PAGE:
Logistics of Paper Sign-Up and Presentation
- Once you have decided on a paper for your presentation, please "reserve" it by putting your (initials/lab section/team color) next to the listing here. If you would like to discuss a paper not on the list below, please email it (as .pdf) to 20109.talk AT gmail DOT com with a brief description for approval.
- For visibility, please use the following format to sign up if possible, substituting in your own initials and team color: [ANS/WF/Purple]. Thanks!
- The same paper may be presented by a T/R and a W/F student, but may only be presented once per section.
As you prepare your talk be sure to follow the specific guidelines for oral presentations in this class.
- Please email your finished journal club presentation to 20109.submit AT gmail DOT com no later than 1 pm on the day of your presentation. The order in which your presentations are received will be the order of speakers.
- Day 8 presentations will begin at 1:30 pm sharp in room 16-336. (Day 6 presentations will begin after lab work is finished, b/w 1:30 and 2 pm.)
The list of papers below is provided as a guideline for the types of papers that might be relevant for your presentation. You are not limited to the primary research articles on this list. The list is provided simply to give you an idea of the kinds of subjects that could make suitable presentations for the class. Search PubMed yourself to find articles of interest to you.
Note: Try typing the title of your article into PubMed to find it. If you have trouble accessing your article directly from there, go to http://libraries.mit.edu/vera, which is MIT's collection of journals online. Try selecting "exact title" from the search pulldown menu if the name of your journal is a common word such as Science. For older articles, you need to choose the JSTOR rather than Highwire interface.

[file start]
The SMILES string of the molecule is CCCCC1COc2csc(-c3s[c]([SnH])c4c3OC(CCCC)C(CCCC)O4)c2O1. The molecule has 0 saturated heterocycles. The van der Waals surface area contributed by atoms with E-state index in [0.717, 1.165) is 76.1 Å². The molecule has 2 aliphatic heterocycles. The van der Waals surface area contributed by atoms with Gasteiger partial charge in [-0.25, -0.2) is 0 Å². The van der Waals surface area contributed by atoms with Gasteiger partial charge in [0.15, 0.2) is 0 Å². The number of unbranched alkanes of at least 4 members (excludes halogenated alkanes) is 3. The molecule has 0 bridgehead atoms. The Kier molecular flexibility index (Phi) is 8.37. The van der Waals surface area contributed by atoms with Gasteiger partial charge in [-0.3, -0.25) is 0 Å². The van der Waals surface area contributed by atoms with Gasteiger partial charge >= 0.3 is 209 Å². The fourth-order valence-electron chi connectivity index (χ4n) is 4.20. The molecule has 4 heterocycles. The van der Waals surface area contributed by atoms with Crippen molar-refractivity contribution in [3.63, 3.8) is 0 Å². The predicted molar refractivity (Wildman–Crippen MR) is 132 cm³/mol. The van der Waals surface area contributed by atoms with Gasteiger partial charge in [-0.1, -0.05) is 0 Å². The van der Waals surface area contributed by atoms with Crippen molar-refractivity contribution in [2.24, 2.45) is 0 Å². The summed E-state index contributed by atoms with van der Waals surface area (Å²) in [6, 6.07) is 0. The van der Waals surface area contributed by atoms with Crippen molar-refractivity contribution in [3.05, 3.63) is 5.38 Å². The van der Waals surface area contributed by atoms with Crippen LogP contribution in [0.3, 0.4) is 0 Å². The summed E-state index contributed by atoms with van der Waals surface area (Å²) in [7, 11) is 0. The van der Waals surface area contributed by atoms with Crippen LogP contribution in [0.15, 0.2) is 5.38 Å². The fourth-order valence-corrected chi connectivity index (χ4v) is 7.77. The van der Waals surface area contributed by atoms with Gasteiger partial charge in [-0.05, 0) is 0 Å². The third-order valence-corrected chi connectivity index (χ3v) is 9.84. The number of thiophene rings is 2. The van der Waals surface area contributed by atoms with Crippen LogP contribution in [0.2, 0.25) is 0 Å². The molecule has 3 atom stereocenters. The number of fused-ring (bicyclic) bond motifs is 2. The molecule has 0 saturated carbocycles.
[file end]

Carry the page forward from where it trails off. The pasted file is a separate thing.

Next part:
- Lou et al. Micromagnetic selection of aptamersin microfluidic channels. Proc Natl Acad Sci USA (2009) vol. 106 (9) pp. 2989-2994 [AS/WF/PINK] [KCS/TR/Orange].
- Oh et al. In vitro selection of structure-switching, self-reporting aptamers. Proc Natl Acad Sci USA (2010) vol. 107 (32) pp. 14053-14058 [SS/WF/RED]
- Ruff et al. Enhanced Functional Potential of Nucleic Acid Aptamer Libraries Patterned to Increase Secondary Structure. J Am Chem Soc (2010) [BB/WF/PINK]
- Mi et al. In vivo selection of tumor-targeting RNA motifs. Nat Chem Biol (2010) vol. 6 (1) pp. 22-4 [AA/WF/YELLOW] [KL/TR/BLUE]
- Brudno et al. An in vitro translation, selection and amplification system for peptide nucleic acids. Nat Chem Biol (2010) vol. 6 (2) pp. 148-55 [HD/TR/Blue] [SG/WF/YELLOW]
- Muranaka et al. Mechanism-guided library design and dual genetic selection of synthetic OFF riboswitches. Chembiochem (2009) vol. 10 (14) pp. 2375-81 [GR/WF/ORANGE]
- Cox and Ellington. Automated selection of anti-protein aptamers. Bioorg Med Chem (2001) vol. 9 (10) pp. 2525-31
- Hybarger et al. A microfluidic SELEX prototype. Analytical and bioanalytical chemistry (2006) vol. 384 (1) pp. 191-8